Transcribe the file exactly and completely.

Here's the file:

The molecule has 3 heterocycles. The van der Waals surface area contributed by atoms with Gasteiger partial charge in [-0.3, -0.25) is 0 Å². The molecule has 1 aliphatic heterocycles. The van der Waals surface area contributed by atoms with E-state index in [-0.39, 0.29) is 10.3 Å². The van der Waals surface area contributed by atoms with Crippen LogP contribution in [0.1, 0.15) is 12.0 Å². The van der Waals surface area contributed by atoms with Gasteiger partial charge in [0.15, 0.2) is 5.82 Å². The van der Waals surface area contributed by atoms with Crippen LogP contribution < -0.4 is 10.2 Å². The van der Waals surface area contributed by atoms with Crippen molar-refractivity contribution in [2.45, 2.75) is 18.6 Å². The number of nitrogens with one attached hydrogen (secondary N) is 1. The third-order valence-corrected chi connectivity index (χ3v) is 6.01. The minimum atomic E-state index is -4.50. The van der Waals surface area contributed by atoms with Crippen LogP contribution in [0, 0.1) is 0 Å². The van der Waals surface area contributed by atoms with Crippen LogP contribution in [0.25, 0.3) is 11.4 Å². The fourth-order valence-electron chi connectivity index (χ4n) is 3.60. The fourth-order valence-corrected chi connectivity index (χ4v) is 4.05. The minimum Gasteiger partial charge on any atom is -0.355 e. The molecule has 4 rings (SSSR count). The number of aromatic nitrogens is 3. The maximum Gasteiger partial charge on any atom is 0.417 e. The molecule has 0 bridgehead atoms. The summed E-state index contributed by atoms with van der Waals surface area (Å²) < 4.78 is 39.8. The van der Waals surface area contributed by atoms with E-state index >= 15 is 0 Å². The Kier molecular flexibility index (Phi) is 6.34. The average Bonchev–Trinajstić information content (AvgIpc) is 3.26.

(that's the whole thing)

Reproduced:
The molecule has 3 heterocycles. The van der Waals surface area contributed by atoms with Gasteiger partial charge in [-0.3, -0.25) is 0 Å². The molecule has 1 aliphatic heterocycles. The van der Waals surface area contributed by atoms with E-state index in [-0.39, 0.29) is 10.3 Å². The van der Waals surface area contributed by atoms with Crippen LogP contribution in [0.1, 0.15) is 12.0 Å². The van der Waals surface area contributed by atoms with Gasteiger partial charge in [0.15, 0.2) is 5.82 Å². The van der Waals surface area contributed by atoms with Crippen LogP contribution < -0.4 is 10.2 Å². The van der Waals surface area contributed by atoms with Crippen molar-refractivity contribution in [2.45, 2.75) is 18.6 Å². The number of nitrogens with one attached hydrogen (secondary N) is 1. The third-order valence-corrected chi connectivity index (χ3v) is 6.01. The minimum atomic E-state index is -4.50. The van der Waals surface area contributed by atoms with Crippen LogP contribution in [0, 0.1) is 0 Å². The van der Waals surface area contributed by atoms with Crippen LogP contribution in [0.25, 0.3) is 11.4 Å². The fourth-order valence-electron chi connectivity index (χ4n) is 3.60. The fourth-order valence-corrected chi connectivity index (χ4v) is 4.05. The minimum Gasteiger partial charge on any atom is -0.355 e. The molecule has 4 rings (SSSR count). The number of aromatic nitrogens is 3. The maximum Gasteiger partial charge on any atom is 0.417 e. The molecule has 0 bridgehead atoms. The summed E-state index contributed by atoms with van der Waals surface area (Å²) < 4.78 is 39.8. The van der Waals surface area contributed by atoms with E-state index >= 15 is 0 Å². The Kier molecular flexibility index (Phi) is 6.34. The average Bonchev–Trinajstić information content (AvgIpc) is 3.26.